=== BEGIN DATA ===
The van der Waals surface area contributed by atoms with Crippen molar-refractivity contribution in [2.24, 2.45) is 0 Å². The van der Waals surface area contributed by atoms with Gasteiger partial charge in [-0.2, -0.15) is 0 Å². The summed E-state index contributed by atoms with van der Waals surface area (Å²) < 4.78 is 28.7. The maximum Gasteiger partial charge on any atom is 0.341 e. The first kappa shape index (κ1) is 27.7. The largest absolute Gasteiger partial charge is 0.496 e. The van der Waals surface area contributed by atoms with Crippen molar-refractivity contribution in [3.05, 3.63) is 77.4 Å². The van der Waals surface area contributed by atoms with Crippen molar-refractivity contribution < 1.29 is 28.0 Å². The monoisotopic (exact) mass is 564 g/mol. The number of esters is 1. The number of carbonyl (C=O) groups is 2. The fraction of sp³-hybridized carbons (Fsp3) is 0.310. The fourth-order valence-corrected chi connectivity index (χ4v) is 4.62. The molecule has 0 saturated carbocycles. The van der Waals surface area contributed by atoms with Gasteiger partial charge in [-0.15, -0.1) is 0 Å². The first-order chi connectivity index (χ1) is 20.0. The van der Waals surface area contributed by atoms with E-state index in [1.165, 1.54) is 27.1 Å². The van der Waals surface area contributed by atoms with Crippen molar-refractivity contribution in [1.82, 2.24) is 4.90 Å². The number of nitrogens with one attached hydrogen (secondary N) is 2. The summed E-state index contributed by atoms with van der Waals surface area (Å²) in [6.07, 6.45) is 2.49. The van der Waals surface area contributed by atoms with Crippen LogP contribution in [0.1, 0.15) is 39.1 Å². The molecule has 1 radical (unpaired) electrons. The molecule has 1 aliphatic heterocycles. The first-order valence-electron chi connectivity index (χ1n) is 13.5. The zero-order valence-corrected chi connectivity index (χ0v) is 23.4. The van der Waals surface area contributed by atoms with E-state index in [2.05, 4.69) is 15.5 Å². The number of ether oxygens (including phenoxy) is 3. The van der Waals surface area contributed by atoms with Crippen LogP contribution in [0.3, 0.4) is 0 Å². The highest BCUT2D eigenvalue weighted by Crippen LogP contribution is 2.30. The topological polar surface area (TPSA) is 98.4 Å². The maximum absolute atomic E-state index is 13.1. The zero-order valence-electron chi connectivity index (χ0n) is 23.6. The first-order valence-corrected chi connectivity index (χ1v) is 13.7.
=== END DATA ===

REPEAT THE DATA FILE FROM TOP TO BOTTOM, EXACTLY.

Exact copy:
The van der Waals surface area contributed by atoms with Crippen molar-refractivity contribution in [2.24, 2.45) is 0 Å². The van der Waals surface area contributed by atoms with Gasteiger partial charge in [-0.2, -0.15) is 0 Å². The summed E-state index contributed by atoms with van der Waals surface area (Å²) < 4.78 is 28.7. The maximum Gasteiger partial charge on any atom is 0.341 e. The first kappa shape index (κ1) is 27.7. The largest absolute Gasteiger partial charge is 0.496 e. The van der Waals surface area contributed by atoms with Crippen molar-refractivity contribution in [3.05, 3.63) is 77.4 Å². The van der Waals surface area contributed by atoms with Crippen molar-refractivity contribution < 1.29 is 28.0 Å². The monoisotopic (exact) mass is 564 g/mol. The number of esters is 1. The number of carbonyl (C=O) groups is 2. The fraction of sp³-hybridized carbons (Fsp3) is 0.310. The fourth-order valence-corrected chi connectivity index (χ4v) is 4.62. The molecule has 0 saturated carbocycles. The van der Waals surface area contributed by atoms with Gasteiger partial charge in [-0.15, -0.1) is 0 Å². The first-order chi connectivity index (χ1) is 20.0. The van der Waals surface area contributed by atoms with E-state index in [1.165, 1.54) is 27.1 Å². The van der Waals surface area contributed by atoms with Crippen molar-refractivity contribution in [1.82, 2.24) is 4.90 Å². The number of nitrogens with one attached hydrogen (secondary N) is 2. The summed E-state index contributed by atoms with van der Waals surface area (Å²) in [6.07, 6.45) is 2.49. The van der Waals surface area contributed by atoms with Crippen LogP contribution in [0.1, 0.15) is 39.1 Å². The molecule has 1 radical (unpaired) electrons. The molecule has 1 aliphatic heterocycles. The first-order valence-electron chi connectivity index (χ1n) is 13.5. The zero-order valence-corrected chi connectivity index (χ0v) is 23.4. The van der Waals surface area contributed by atoms with E-state index in [2.05, 4.69) is 15.5 Å². The number of ether oxygens (including phenoxy) is 3. The van der Waals surface area contributed by atoms with Crippen LogP contribution in [0.3, 0.4) is 0 Å². The highest BCUT2D eigenvalue weighted by Crippen LogP contribution is 2.30. The topological polar surface area (TPSA) is 98.4 Å². The maximum absolute atomic E-state index is 13.1. The zero-order valence-electron chi connectivity index (χ0n) is 23.6. The first-order valence-corrected chi connectivity index (χ1v) is 13.7.